ranging  from 12.5% to 54.75%  in drying chamber during experiments.

Fig. 5 shows the results of the energy analysis of
drying process for the mass rates 0.033 kg/s. It was found out that Qcol
and EUR ranging from 326.22 W to 705.82 W, 7.9 % and 33.66%, respectively.
Upmost value of Qdc was obtained as 382,34 W via mass flow rates of
0.033.

The average values of EUR for 0.012, 0.026 and 0.033
mass flow rates of drying air were found out as % 87.1, %54.75, %33.66,
respectively. These values demonstrate that EUR of drying chamber dropped with
the increase of mass flow rate of drying air.  

4.3. Exergy analysis

The exergy analysis of thin layer drying process of mint by means of forced
solar dryer was conducted using data that were obtained from the drying
experiments. It is likely that the values of ExL and ?Ex for each mass flow ratio
of drying air be seen in Figs. 6-7-8. In the drying experiments with three
different mass flow rates which were carried out, exergy loss in the drying chamber
rose during the first 300 min., and after that displayed a decaying behaviour.
Clearly, as a result of the alterations in the solar radiation, such a time
variation of the exergy loss came in existence.

The average values of ExL for 0.012, 0.026
and 0.033 kg/s mass flow rates of drying air were calculated as 16.22 W, 8.2 W,
6.88 W, respectively. Maximum value of exergy loss was found out  when the mass flow rate was 0.012 kg/s. The
lowest value of exergy was calculated with a mass flow rate of 0.033 kg/s.
These values demonstrate that the exergy loss was lessened  with increase of the mass flow rate of the
drying air. Moreover, it is probable to state that the amount of radiation
influenced exergy loss. Furthermore, the exergetic efficiencies of the drying
chamber are displayed in Figs. 6-7-8. Employing Eq.(15) depending on the
inflow, outflow and loss of exergy, the exergetic efficiency was computed for
each mass flow rate of drying air. The exergetic efficiency of the drying
chamber rose with the drop in temperature difference between inlet and outlet
of the dryer chamber.

The exergetic efficiency values with a mass flow rate
of 0.012 kg/s were obtained as  33.88 – %75.6
in the experiments. Nevertheless, for 0.026 kg/s mass flow rate of the drying
air, the exergetic efficiency changed from %46.44 to %71.22. The exergetic efficiencies
displayed a difference between %40.1 and % 68.23 for 0.033 kg/s drying air mass
flow rate. These values demonstrate that the exergetic efficiency of the drying
chamber dropped while the energy gained from the solar collector was efficiently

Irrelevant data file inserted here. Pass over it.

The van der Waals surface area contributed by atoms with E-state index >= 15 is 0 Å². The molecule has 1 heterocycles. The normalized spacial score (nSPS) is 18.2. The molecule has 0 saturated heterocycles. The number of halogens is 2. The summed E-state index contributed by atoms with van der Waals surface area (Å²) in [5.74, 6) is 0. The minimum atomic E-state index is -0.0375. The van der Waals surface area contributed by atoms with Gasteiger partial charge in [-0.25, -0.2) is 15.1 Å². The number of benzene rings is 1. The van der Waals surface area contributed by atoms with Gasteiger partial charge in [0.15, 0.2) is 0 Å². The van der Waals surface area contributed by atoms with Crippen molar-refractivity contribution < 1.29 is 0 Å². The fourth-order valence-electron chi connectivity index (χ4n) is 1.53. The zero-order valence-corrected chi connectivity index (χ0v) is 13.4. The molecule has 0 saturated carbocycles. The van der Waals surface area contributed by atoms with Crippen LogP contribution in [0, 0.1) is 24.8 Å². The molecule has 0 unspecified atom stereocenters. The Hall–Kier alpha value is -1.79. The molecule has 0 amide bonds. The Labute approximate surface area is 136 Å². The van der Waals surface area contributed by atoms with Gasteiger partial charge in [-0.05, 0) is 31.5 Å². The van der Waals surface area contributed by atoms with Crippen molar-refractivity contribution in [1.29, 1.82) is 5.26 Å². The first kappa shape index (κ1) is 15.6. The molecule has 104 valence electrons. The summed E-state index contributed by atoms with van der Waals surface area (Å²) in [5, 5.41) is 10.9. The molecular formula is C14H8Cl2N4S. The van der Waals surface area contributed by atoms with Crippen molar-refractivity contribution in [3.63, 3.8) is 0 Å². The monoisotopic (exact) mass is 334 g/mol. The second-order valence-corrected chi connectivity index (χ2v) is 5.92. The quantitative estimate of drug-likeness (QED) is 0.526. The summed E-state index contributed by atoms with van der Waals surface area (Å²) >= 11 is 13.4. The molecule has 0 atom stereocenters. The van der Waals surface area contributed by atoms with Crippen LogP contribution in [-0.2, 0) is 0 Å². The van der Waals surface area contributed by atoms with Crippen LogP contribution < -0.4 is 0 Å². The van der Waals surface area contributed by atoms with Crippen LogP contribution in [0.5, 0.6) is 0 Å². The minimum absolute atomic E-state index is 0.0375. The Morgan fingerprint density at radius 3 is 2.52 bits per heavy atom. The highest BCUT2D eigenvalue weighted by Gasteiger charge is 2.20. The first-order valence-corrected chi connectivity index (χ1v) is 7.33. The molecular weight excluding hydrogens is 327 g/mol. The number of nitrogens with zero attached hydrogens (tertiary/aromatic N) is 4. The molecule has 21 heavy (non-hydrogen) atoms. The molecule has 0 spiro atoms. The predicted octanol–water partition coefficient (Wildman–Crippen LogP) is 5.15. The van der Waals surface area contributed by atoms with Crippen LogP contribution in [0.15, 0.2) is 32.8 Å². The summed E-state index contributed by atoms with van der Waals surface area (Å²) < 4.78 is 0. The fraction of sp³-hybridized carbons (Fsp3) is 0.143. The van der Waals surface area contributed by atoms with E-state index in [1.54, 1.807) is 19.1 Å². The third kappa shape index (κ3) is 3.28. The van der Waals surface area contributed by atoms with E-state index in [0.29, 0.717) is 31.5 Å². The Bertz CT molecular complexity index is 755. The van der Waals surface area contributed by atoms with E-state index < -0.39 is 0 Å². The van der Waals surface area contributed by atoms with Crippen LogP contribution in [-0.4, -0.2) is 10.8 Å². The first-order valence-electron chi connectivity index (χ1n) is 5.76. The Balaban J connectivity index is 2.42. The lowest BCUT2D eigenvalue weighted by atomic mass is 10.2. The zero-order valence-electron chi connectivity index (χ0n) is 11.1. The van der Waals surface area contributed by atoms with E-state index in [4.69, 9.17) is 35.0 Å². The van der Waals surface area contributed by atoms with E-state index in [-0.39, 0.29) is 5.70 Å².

utilized.

5.Conclusions

The impact of connective solar dryer on drying of mint
at three different mass flow rates was investigated one after the other. The duration
of drying lessened considerably when the mass flow rate rose.

The drying process came in existence in failing rate
period. Energy and exergy analyses of thin layer drying process of mint were
conducted within the framework of this study by means of forced solar type
dryer. When the outcomes from these analyses are taken into consideration, the
following statements may be concluded.

–         
The mint samples were dried adequately till final moisture content of
nearly 0.08 kgwater / kgdry matter  was obtained at the ranges from 0.012 to 0.033
drying air mass flow rates during 300-480 min. and under 125 W/m2-
750 W/m2 solar radiation.

–         
It is possible to state that the energy received from the solar
collector rose with the increase of the mass flow rate of drying air.

–         
The energy received from the solar collector was efficiently utilized
for drying chamber when the energy utilization ratio (EUR) went up. As a
crucial note, it is stated that the energy utilization ratio would be presumed
as a significant parameter to analyze the utilization of energy in thin layer
drying process.

–         
The exergy loss fell down with the rise of the mass flow rate of drying
air. Moreover, it will be possible to be said that the value of radiation
influenced the exergy loss.  Great number
of the exergy losses occurred for the 0.012 kg/s mass flow rate.

–         
So as to lower the energy utilization in drying chamber, an optimization  investigation must be conducted leading for
the betterment of collector productivity using various hinderences in the air
flow duct to increase the heat transfer area.

–         
As a result, it is recommended that the layout, structure and moisture
content of the products in the drying chamber be taken into consideration to
lower the energy utilization and exergy losses.

–         
It is essential to display the alterations of exergy with drying time to
determine when and where the maximum and minumum values of the exergy losses
occurred at the time the drying process.

Drying
mint in natural environment lasted nearly 930 minutes for zero mass change for
natural drying before the process of drying was commenced with the help of
solar air collectors. When these data were examined, it is easy to see that
drying process lasted about two days. The moisture content of mint is 3.55
maximum. Drier air has a major effect on the flow of moisture content
alterations over time: m = 0.012 kg / h for 480 minutes for the moisture
content, m = 0.026 kg / s for 390 minutes, and m = 0.033 kg/s is nearly zero to
300 per minute.